While on the road, the party is approached by a young woman; she looks distraught and desperate for help.
“I’m sorry to trouble you all,” she says, “but my brother is being held somewhere against his will, and no one in the town wants to help me rescue him.”
If the party chooses to hear out the woman’s plight, she will elaborate on the situation.
“My brother’s name is Steven Durman. He’s an artificer who has mastered the skill Fabricate.” The young woman pauses, rethinking her words. “Well, not ‘mastered’ exactly. You see, he can cast Fabricate at will. He literally needs to only look at a pile of raw materials and, in an instant, poof! He uses his mind to craft them into something else.”
The issue, the party learns, is in what that “something else” is.
“The problem is he can only make cubes. Give him a pile of rubble, he can magically fabricate stone cubes out of them. Trees? He can make them into cubes of wooden planks. Obviously, as impressive as this skill was, our hometown didn’t find it terribly practical or useful. That is…until the hill giants showed up.”
She then continues on by explaining the following:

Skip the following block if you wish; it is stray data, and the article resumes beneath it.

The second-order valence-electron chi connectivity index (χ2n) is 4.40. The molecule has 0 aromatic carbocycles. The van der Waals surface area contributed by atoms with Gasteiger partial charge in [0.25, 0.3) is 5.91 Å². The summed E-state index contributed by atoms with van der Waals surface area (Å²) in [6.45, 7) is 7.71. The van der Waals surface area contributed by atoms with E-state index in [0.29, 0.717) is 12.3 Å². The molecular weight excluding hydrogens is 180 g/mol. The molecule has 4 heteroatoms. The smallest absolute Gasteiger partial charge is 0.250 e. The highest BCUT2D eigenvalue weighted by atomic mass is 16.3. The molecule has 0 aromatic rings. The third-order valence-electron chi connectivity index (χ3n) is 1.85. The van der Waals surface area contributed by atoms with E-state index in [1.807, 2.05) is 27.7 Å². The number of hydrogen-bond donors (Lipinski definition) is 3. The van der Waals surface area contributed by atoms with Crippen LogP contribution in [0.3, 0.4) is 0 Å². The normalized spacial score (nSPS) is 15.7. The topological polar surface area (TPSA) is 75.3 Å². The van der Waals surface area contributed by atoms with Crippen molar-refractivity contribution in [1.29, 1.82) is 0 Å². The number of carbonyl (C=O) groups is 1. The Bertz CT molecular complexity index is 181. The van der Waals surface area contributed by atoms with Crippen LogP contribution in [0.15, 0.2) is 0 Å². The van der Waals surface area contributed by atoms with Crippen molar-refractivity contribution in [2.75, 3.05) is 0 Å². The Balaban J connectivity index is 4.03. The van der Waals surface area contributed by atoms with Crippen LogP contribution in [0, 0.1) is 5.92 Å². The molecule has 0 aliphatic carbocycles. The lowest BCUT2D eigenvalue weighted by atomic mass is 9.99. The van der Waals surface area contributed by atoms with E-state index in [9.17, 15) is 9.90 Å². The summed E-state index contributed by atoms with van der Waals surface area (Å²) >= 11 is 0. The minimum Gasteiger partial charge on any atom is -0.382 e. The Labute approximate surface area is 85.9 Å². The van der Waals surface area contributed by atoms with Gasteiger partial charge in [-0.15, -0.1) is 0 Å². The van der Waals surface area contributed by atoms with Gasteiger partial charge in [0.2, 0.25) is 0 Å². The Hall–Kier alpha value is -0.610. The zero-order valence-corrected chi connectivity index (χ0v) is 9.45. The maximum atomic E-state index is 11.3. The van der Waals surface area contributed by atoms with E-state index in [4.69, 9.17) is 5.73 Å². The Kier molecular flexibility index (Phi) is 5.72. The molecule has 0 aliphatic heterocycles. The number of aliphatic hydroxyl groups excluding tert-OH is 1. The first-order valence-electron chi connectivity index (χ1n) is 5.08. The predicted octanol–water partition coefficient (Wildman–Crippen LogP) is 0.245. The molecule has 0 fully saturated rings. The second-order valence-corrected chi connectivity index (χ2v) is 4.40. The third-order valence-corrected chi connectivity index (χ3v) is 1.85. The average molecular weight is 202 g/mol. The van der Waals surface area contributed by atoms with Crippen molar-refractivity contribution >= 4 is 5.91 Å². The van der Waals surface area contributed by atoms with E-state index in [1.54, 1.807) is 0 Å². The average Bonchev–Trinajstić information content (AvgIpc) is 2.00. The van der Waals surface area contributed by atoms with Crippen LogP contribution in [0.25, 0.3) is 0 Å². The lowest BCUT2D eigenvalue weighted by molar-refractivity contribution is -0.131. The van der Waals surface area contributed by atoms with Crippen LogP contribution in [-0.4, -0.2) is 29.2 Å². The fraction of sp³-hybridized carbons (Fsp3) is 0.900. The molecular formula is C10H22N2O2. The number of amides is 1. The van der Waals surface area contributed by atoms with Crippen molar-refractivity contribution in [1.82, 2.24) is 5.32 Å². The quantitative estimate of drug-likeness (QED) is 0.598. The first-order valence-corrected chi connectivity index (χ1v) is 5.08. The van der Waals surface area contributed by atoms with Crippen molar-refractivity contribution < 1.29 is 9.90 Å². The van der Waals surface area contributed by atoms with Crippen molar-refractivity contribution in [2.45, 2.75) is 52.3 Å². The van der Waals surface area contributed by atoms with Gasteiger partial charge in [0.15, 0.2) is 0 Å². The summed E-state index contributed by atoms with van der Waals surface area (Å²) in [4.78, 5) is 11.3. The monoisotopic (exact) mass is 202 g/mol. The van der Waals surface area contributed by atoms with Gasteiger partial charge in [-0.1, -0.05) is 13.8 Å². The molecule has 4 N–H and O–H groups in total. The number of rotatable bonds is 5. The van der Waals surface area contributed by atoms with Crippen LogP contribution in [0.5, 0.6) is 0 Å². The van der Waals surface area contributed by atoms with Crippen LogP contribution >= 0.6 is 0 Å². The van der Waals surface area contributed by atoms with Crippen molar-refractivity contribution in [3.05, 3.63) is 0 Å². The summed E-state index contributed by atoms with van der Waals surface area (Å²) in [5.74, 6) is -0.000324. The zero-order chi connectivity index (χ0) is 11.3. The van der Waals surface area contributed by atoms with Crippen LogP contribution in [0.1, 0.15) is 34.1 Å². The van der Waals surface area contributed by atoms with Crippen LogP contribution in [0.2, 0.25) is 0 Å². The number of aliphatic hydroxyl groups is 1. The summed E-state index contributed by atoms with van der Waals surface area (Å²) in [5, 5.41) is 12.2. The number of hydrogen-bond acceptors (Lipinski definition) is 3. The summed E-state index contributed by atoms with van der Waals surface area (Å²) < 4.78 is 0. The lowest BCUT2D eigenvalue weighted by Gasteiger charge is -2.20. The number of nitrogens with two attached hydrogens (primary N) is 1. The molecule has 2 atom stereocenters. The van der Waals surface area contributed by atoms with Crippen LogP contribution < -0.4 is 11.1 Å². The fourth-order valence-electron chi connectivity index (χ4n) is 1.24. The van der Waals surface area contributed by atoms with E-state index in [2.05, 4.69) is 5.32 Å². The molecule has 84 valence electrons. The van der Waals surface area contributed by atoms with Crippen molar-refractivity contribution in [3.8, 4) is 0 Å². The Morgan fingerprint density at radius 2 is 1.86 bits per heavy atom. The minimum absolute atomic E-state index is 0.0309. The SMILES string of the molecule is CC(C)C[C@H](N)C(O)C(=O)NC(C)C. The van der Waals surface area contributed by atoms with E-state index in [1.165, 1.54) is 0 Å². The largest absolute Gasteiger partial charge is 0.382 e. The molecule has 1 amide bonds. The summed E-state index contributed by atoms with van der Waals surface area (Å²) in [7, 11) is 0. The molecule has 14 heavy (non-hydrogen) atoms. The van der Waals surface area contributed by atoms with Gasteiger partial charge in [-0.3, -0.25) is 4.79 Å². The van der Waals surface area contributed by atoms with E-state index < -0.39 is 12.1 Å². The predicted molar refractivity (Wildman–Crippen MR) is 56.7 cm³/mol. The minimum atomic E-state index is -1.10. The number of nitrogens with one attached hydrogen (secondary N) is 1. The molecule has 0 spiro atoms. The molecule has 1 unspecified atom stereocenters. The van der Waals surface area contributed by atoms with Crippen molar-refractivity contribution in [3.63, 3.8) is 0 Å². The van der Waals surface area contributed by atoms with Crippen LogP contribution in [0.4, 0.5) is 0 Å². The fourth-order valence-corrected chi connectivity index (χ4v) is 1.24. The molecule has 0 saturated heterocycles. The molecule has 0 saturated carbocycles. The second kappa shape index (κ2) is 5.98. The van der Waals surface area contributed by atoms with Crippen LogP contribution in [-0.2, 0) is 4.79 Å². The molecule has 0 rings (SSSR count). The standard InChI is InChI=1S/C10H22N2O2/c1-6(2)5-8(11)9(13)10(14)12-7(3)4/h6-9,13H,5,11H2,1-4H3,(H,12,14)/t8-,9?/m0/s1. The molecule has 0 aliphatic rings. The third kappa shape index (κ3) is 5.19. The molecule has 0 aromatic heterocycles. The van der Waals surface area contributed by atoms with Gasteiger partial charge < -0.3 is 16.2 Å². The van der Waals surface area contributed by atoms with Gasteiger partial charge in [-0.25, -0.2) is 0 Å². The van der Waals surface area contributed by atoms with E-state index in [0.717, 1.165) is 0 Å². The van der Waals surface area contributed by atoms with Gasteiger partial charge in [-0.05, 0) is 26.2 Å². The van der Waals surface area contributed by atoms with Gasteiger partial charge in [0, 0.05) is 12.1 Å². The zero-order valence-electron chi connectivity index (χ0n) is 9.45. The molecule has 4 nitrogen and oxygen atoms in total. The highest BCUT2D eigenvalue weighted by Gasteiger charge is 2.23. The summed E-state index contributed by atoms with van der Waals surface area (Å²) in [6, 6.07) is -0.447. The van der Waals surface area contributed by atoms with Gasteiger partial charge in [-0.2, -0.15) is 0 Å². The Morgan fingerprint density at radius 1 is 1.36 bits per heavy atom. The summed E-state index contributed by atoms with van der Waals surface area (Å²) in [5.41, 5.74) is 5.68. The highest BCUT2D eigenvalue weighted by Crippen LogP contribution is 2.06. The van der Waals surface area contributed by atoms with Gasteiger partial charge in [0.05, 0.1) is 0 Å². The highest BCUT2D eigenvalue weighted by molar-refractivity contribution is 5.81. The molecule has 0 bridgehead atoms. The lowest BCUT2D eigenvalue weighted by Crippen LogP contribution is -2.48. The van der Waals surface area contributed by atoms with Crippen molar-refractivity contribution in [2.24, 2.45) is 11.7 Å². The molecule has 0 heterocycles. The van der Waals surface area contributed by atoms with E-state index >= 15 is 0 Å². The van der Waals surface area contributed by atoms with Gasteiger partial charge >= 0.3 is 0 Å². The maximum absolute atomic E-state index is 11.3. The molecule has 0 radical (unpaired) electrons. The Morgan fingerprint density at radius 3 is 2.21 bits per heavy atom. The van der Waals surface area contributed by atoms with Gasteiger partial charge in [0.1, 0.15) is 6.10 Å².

- The hill giants approached the town looking to cause havoc and destruction because they’re bored (and breaking things is just what hill giants do).
- The town decided to send Steven Durman up to the hilltops where the hill giants made their camp.
- There, he was forced to live in exile, fabricating blocks of stone, wood, wool, etc., in an effort to keep the simple-minded hill giants entertained.
“So long as the hill giants can stack and knock over towers of building blocks, they seem to leave the village alone. However, this isn’t fair to my brother. Please rescue him for me.”
If the party agrees to help (or at the very least to seek out and speak with Steven), his sister will direct them into the nearby hills.
The trip along the winding hill path is largely uneventful. However, as the party closes in on their destination, they begin to hear what sounds like a rockslide followed by deep baritone cheering. Getting closer still, they begin to smell the foul scent of hill giant.
Eventually, they reach a small makeshift cabin. Sitting on a stone alongside the cabin is a young man, bored, who is fabricating stone blocks, one at a time, and then tossing them down off a ledge and into a shallow valley.
“Oh…are you all from the village with my weekly rations?” He asks wearily. The young man gestures to a mound of nearby dirt, fabricates it into a 5’ x 5’ dense-packed block of clay, and hurls it down into the valley.
If the party tells Steven that they have been sent by his sister, his eyes will light up with a glimmer of hope for the first time in the conversation.
“That’s very kind of her to send you all,” he says with a weak smile, “but I don’t know how I can just leave this post. The longer I’ve had to sit here to think, the more I realize that this is just my fate. I should suck it up and be grateful that I’ve found some purpose in my life…even if I’m miserable.”
At this point, the players are faced with an ethical dilemma: